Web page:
Ferguson in 'ethnic cleansing'row
RIBA president George Ferguson's war on architectural eyesores amounts to 'ethnic cleansing', according to the man behind Bristol's 'vile' Tollgate House.
Ferguson described the 1970s office block as 'absolutely terrible' and a 'dreadful gateway into a splendid city', and wants the tower, known locally as 'the concrete Bible', placed on an X-list of Britain's worst buildings in order to speed up its demolition.
However, Kevin Steer, chairman of Stride Treglown, which designed the offices, has hit back: 'George is subjecting buildings to the style police and hopes to use taxpayers' money to do it. Tollgate House was conceived over 30 years ago and has fulfilled its need for years. I don't think it is a building of great beauty, but so what if it says something of its time? What George is saying is something akin to ethnic cleansing.' Steer maintains there are more sustainable ways of improving the cityscape than pulling down 'ugly' buildings and that there are other options for ageing towers such as Tollgate House.
'Whether or not the building has reached the end of its life is open to debate. With some imaginative lateral thinking it could still be used, ' Steer added. 'Why not clad it and make it an icon for Bristol? Wholesale demolition is not sustainable and that decision should not be made by people who think it ought to come down.' Ferguson is sticking to his guns and said: 'The building is past its sell-by date. It's an awful building and everybody thinks so. It's the first major building you see as you come in on the M32 - is that really good for the city? We all make mistakes and I'm not having a go at Stride Treglown but it was a child of its time.' Other buildings targeted by Ferguson include Westgate House in Newcastle and the St James shopping centre in Edinburgh.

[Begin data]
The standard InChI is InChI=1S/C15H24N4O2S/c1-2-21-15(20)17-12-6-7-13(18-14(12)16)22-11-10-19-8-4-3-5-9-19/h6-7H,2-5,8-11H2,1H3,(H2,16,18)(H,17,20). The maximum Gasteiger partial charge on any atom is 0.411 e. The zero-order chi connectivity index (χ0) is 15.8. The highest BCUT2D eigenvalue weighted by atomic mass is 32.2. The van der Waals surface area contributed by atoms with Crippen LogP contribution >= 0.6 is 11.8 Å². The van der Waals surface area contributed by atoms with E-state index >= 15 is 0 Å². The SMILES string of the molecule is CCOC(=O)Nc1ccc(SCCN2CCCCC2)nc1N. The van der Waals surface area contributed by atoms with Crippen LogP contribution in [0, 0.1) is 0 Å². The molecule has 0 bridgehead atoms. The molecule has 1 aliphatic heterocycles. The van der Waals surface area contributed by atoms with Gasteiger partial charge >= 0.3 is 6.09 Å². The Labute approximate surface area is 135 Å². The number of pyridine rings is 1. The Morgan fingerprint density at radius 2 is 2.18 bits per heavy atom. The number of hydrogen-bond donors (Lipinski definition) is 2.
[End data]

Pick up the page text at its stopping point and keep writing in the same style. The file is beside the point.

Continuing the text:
'We, as architects, have to move on and we have to admit that we didn't always get it right, ' Ferguson added. 'We damage the profession by defending ourselves. Hurt feelings get mended but we have to live with buildings forever. This should be the motto in any practice.' l See Editorial, page 16.